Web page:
Since there is radioactivity in many foodstuffs, there has been a whimsical suggestion that the Banana Equivalent Dose from eating one banana be adopted for popular reference. This is about 0.0001 mSv.
Routine sources of radiation
Radiation can arise from human activities or from natural sources. Most radiation exposure is from natural sources. These include: radioactivity in rocks and soil of the Earth's crust; radon, a radioactive gas given out by many volcanic rocks and uranium ore; and cosmic radiation. The human environment has always been radioactive and accounts for up to 85% of the annual human radiation dose.
Radiation arising from human activities typically accounts for up to 15% of the public's exposure every year. This radiation is no different from natural radiation except that it can be controlled. X-rays and other medical procedures account for most exposure from this quarter. Less than 1% of exposure is due to the fallout from past testing of nuclear weapons or the generation of electricity in nuclear, as well as coal and geothermal, power plants.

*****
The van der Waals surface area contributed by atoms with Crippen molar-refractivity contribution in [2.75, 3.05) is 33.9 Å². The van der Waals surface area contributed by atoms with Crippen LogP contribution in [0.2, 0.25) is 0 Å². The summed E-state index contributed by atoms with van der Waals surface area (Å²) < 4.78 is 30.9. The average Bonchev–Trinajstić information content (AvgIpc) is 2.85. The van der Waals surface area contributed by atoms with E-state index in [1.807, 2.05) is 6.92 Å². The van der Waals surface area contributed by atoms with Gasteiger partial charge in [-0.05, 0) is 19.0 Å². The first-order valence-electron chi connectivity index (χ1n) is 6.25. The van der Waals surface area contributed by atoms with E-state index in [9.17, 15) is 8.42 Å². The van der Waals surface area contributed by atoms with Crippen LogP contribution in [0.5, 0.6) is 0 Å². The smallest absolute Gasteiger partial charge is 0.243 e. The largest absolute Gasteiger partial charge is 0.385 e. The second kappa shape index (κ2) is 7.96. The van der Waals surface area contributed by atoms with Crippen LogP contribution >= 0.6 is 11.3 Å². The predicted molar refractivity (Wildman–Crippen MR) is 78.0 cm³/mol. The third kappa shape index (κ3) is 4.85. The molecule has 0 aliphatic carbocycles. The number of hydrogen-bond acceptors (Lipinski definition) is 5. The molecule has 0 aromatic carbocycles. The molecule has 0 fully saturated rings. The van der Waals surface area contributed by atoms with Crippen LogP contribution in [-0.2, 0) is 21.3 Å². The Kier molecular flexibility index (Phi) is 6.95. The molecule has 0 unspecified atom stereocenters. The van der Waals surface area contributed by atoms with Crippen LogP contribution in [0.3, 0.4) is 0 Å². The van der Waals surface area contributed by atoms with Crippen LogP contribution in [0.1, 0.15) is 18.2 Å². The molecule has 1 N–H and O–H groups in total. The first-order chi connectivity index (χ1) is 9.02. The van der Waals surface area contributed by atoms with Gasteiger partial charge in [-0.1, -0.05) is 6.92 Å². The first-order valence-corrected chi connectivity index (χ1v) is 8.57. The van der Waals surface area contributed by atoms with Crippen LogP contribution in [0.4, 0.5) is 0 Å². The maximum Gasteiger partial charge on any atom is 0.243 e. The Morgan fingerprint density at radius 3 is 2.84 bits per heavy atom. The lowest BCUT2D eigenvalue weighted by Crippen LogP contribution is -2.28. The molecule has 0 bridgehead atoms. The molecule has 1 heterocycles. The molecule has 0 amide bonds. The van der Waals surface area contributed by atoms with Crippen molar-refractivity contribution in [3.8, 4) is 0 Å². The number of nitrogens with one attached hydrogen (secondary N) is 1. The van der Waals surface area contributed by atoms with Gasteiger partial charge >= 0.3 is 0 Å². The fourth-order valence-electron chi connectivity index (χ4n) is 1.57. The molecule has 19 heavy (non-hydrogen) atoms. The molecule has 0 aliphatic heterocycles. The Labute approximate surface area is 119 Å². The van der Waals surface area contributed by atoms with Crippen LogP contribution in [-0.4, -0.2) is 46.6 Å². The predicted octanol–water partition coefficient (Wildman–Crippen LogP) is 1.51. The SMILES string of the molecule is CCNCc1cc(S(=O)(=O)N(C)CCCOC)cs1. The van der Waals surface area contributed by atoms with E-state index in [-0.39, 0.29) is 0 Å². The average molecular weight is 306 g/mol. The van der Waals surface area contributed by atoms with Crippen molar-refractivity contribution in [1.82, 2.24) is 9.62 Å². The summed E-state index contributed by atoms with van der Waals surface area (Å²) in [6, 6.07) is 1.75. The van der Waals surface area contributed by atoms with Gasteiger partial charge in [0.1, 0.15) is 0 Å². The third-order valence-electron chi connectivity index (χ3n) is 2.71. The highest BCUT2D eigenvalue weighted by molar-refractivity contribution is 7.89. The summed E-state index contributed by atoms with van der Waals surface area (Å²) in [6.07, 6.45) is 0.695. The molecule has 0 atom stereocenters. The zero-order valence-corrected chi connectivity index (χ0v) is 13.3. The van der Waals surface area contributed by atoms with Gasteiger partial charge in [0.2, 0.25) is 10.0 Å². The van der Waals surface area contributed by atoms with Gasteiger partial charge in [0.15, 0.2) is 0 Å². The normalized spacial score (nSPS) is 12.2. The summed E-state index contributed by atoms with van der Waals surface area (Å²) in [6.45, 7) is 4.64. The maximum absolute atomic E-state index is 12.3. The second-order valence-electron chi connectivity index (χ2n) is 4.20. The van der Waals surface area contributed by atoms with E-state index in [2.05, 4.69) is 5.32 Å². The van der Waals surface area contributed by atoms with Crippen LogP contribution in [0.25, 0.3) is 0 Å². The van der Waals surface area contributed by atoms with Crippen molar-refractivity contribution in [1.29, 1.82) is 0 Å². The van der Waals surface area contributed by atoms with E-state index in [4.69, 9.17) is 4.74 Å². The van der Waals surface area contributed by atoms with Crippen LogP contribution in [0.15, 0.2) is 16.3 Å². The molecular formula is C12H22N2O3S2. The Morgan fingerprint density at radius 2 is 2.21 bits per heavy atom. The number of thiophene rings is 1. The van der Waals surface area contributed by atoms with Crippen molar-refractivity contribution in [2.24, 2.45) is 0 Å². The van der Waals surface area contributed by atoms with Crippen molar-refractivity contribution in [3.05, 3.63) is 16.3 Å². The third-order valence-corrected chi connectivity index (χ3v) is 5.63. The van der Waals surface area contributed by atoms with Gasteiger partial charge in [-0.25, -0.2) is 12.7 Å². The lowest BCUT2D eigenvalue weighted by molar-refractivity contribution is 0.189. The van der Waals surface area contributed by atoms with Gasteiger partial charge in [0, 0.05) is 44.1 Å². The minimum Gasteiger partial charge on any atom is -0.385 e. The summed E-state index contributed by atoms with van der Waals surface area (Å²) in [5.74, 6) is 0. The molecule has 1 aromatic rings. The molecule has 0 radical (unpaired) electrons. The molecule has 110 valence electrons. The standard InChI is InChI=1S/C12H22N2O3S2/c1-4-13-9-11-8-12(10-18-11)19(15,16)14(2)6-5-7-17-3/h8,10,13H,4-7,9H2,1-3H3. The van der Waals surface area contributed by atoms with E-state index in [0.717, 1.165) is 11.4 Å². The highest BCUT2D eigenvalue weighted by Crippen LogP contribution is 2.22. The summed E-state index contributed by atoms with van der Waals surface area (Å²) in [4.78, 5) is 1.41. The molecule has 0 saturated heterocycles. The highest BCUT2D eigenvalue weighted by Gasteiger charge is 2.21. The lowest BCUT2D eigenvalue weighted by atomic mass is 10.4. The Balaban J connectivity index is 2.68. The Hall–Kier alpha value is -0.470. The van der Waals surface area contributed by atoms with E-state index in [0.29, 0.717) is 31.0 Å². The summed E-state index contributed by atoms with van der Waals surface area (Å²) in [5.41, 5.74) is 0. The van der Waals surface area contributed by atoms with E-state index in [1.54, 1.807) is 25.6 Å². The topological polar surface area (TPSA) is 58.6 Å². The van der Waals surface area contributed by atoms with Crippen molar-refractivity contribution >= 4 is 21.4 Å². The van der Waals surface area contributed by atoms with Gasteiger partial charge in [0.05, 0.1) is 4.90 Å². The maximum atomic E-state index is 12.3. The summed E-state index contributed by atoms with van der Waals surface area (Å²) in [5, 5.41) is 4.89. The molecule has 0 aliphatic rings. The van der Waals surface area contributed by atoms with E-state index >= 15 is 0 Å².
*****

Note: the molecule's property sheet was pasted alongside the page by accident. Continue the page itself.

Backscatter X-ray scanners being introduced for airport security will gives exposure of up to 5 microsieverts (μSv), compared with 5 μSv on a short flight and 30 μSv on a long intercontinental flight across the equator, or more at higher latitudes – by a factor of 2 or 3. Aircrew can receive up to about 5 mSv/yr from their hours in the air, while frequent flyers can score a similar incrementc. On average, nuclear power workers receive a lower annual radiation dose than flight crew, and frequent flyers in 250 hours would receive 1 mSv.